Organic Rankine Cycle
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Polish J. of Environ. Stud. Vol. 19, No. 3 (2010), 499-505
Micro Heat and Power Plants Working in Organic Rankine Cycle
Institute of Fluid Flow Machinery PAN in Gdańsk, Fiszera 14, 80-231 Gdańsk, Poland
Received: 10 July 2009 Accepted: 23 November 2009
Renewable heat sources are rarely suited to the temperature requirements of modern thermal power plants. Thus, our unique opportunity is to deliver to the market power plants optimized for these unused and overlooked thermal resources utilizing Organic Rankine Cycle (ORC). The ORC is similar to the cycle of a con- ventional steam turbine, except for the fluid that drives the turbine – a high molecular mass organic fluid, usu- ally Freon or another low-boiling fluid. This paper analyzes micro combined heat and power plants (micro CHP) operating on ORC, which aims to replace conventional boilers in homes. The heat power of micro CHP is in the range of from ten to a hundred kilowatts, and electric power in the range of from a few to tens of kilo- watts. Analysis concerns selection of a cycle, calculation of thermodynamic parameters, and determination of basic dimensions of heat exchangers: condenser and evaporator.
Keywords: thermodynamic cycle, organic Rankine cycle, micro CHP
In recent years we have observed the tendencies arround the world and in the European Union of the growth of meaning of the energy dispersed generation sector based on local resources and technologies using both convention- al fuels and renewable energy. Existing development of the conventional power sector is based on building more and larger power stations. The larger the power of a unit pro- ducing electricity, the smaller the cost of production of the unit of electricity. Large power units, however, have led to many operational problems.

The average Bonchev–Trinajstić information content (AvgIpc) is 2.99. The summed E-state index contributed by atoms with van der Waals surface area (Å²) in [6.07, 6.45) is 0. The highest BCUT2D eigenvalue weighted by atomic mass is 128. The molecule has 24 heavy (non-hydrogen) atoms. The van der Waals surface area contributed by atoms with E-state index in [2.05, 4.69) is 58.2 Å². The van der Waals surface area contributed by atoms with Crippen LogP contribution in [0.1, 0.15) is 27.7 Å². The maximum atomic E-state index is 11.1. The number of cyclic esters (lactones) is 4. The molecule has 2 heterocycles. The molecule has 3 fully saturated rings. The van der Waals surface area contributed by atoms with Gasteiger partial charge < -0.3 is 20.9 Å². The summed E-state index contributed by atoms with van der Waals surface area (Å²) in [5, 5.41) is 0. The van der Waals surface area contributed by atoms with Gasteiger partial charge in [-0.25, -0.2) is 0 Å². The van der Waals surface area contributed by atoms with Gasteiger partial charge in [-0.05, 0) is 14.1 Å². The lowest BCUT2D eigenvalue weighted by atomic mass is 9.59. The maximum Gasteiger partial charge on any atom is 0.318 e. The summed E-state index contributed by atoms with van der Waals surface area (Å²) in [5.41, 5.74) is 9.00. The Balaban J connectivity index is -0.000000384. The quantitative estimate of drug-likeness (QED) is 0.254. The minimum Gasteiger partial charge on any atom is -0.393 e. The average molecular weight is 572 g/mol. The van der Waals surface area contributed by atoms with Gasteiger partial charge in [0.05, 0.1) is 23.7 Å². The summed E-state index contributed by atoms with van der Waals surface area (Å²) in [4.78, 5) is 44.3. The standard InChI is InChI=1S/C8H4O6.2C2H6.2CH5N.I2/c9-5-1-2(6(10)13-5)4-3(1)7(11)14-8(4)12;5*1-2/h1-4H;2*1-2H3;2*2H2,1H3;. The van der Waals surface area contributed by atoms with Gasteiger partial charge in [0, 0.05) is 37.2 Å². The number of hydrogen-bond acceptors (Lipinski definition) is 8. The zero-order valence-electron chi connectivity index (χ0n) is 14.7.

The versatile processes of production of useful energy in energy dispersed generation sector has become attrac- tive. Processes include cogeneration, trigeneration, and poligeneration, especially in reference to small and aver- age-scale plants. The most popular is a cogenerative process that is a simultaneous production of heat and elec- tricity. The aim of the EU is to achieve 18% in the market
share in cogeneration realized in small and average-scale production units of electric energy up to 2010. The idea of dispersed cogeneration is particularly attractive in the case of renewable resources of energy because in this case it is easy to apply new technologies. The EU directive requires 22% of “the green electricity” share in the EU up to 2010. For Poland this requirement is set at 7.5% of total energy balance, which is still large and difficult to obtain (we had a share of RES at approximately 1.6% in 2000).
The best and most economically sound method of utiliz- ing renewable sources of energy are the so-called agro ener- getic complexes, in which one technological process uses the accessible supplies of renewable energy to make its conver- sion to useful energy.
This means that such complexes from one side will real- ize processes connected with the production and processing of biomass, including esterification or gasification of waste that will produce heat and electric current in small co-gen- erative plants - CHP. They utilize electricity generated from: wind, solar photovoltaic (PV), fuel cells, hydro, and heat generation from biomass, solar thermal collectors, and
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